Set in Ecuador, The Revolutionaries Try Again is a story about idealists who hatch up a plan to run for office—against the current regime and against the previous dictator. Although the premise is intriguing, I knew early on that this was not my cup of tea. I was a little disappointed in myself. I wanted to love the book. …But I could not stand the long sentences and the internal monologues and the jibber jabber of intellectuals. It was too confusing to read, and I was not in the right headspace (and I don’t think I ever will be) to read blocks of text—of a single sentence that went past ten pages. All of the flashbacks in the same sentence as current day were too much. I did not care for any of them, and this made me sad.
But what made me happy was the coexistence of English and Español in the writing. This was not an English book with Spanish dialogue. The words flowed smoothly from English to Español to English again with no italics—because bilingual people do not think nor speak in italics!!! There is no extra accent when bilingual people switch between languages. In fact, I found the blend realistic because, based on personal experience, a bilingual person’s train of thought flows smoothly using either language. And bilingual people can also think and speak uninterrupted in a single language—I’m talking about you, those two chapters written entirely in Español!!!
Unfortunately, Español is not one of the languages I know. I glossed past many words, sentences, and pages, but I did enjoy hearing the words in my head—even if I could not comprehend them. I really wish I could love this book, but it was simply not written for me. I hope to find a similar book (with less internal monologues and shifting thoughts and dialogues) that I can fully appreciate. For now, kudos to Mauro Javier Cárdenas for writing a book that so accurately depicted (or seemed to—because I don’t live in Ecuador, so I can’t be so sure) growing up an idealist in a place where people have been set with their ways.
At first glance, Scrum looks like a productivity or self-help book for individuals. It is not. (Just wanted to get this out of the way, as imo the title/subtitle of the book could have been clearer.) Scrum is about team productivity. The book provides a framework for working in transparent, robust teams.
The book is a nice refresher (or introduction) on why Scrum is an ideal framework to use in development. The book takes Scrum to another level and shows that it can be implemented outside of the tech industry. While the entire framework is encapsulated in the five-page appendix, the actual book focuses on the context in which Scrum works—the why.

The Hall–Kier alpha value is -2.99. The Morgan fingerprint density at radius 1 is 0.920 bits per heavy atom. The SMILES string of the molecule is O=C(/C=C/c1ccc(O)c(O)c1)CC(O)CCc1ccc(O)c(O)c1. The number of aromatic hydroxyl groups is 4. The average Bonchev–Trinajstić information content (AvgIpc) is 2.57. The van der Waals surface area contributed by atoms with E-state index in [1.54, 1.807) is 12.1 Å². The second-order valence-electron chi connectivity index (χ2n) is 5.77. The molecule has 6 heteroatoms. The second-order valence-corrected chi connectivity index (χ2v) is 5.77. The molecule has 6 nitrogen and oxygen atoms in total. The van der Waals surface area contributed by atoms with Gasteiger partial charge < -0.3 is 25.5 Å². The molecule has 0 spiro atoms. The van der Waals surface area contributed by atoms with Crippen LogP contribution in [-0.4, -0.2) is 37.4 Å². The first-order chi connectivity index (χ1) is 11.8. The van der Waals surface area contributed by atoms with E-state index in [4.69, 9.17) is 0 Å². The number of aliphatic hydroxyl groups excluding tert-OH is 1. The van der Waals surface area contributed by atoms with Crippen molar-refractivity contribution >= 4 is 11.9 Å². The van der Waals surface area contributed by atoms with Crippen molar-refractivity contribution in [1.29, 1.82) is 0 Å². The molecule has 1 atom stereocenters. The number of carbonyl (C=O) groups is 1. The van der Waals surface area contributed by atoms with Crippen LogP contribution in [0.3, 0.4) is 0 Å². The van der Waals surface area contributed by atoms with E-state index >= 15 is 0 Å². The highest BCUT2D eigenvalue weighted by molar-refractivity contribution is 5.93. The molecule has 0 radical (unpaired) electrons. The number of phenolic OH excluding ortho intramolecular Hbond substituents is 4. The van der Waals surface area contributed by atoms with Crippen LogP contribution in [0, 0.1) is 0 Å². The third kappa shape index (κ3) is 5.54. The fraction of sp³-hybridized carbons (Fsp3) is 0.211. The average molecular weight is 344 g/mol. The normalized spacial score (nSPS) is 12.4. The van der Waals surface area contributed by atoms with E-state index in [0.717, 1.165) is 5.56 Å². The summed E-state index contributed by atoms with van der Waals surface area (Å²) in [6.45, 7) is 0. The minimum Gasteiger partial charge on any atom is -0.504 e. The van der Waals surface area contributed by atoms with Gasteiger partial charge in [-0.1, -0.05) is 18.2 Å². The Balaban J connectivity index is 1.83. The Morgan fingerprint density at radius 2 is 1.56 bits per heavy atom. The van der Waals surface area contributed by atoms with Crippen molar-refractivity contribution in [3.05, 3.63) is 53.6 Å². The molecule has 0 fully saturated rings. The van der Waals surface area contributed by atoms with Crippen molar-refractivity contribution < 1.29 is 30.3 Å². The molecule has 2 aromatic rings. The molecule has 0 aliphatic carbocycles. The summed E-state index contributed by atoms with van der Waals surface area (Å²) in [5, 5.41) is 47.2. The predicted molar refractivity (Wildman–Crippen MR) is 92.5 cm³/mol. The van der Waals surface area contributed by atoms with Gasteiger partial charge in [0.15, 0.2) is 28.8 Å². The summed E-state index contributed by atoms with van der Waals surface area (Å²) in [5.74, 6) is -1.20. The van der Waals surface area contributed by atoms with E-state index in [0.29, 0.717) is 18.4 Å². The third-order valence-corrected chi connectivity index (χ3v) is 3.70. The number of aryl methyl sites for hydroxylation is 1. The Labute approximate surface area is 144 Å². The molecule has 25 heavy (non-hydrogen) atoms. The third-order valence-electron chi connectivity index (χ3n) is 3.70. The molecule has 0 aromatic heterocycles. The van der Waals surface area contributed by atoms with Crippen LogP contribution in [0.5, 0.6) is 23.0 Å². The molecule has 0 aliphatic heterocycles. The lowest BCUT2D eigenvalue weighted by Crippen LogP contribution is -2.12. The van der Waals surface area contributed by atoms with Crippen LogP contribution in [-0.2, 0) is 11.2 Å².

Surprisingly, this was an engaging read. The book was thoughtfully (and beautifully!) written, with a non-technical audience in mind. Jeff Sutherland has a background in military, so some anecdotes revolved around that industry knowledge. Nevertheless. he explained the concepts well. and we come out learning a little more about the military. (Speaking of, early internet jargon was adapted from military lingo. If you are interested in the evolution of language as it was influenced by the internet, read Because Internet by Gretchen McCulloch.)
The last chapter, however, I found unnecessary …or too much. Throughout the book, Jeff Sutherland already shared insights on how other companies used Scrum, so I felt that the content of the last chapter could have been integrated with with previous chapters instead. I glossed over the majority of this last chapter—at that point, he seemed to be taking credit for things that he didn’t implement himself. Maybe those examples could have been in an appendix instead? If Sutherland was simply looking for a way to end his book, perhaps he could have combined the last two sections of the previous chapter with the last section of the last chapter. Just to give closure.
Overall, Scrum was a productive read. It was surprisingly quotable for a project management book; there was a thoughtfulness in the writing that made me think of the book as more than a project management guide. While I do not believe that Scrum works in all contexts, the book was a good reminder of why Scrum set the bar in tech.
This book was okay. Perhaps if I had taken up The Aeneid in school, I would have appreciated Lavinia more, as the idea of giving Lavinia her own voice was interesting.
In any case, the book stood on its own; prior knowledge of Aeneas or The Aeneid was not required to follow the story. The book was Lavinia’s account of the past, so there was an air of fatalism (because we are told from the start that Aeneas will not live long) throughout the book. The main character Lavinia was likeable, but the tone of voice was… not my jam.
This is not the kind of book I generally read, but I gave it a shot since I wanted to broaden my reading horizons. Anyway, the book was short (less than 300 pages), and the plot was interesting, so I didn’t feel like I wasted time on this. I could see why people would love this book (it was well-written and, based on the afterword—yes, I read that, too—well-researched), but it wasn’t for me.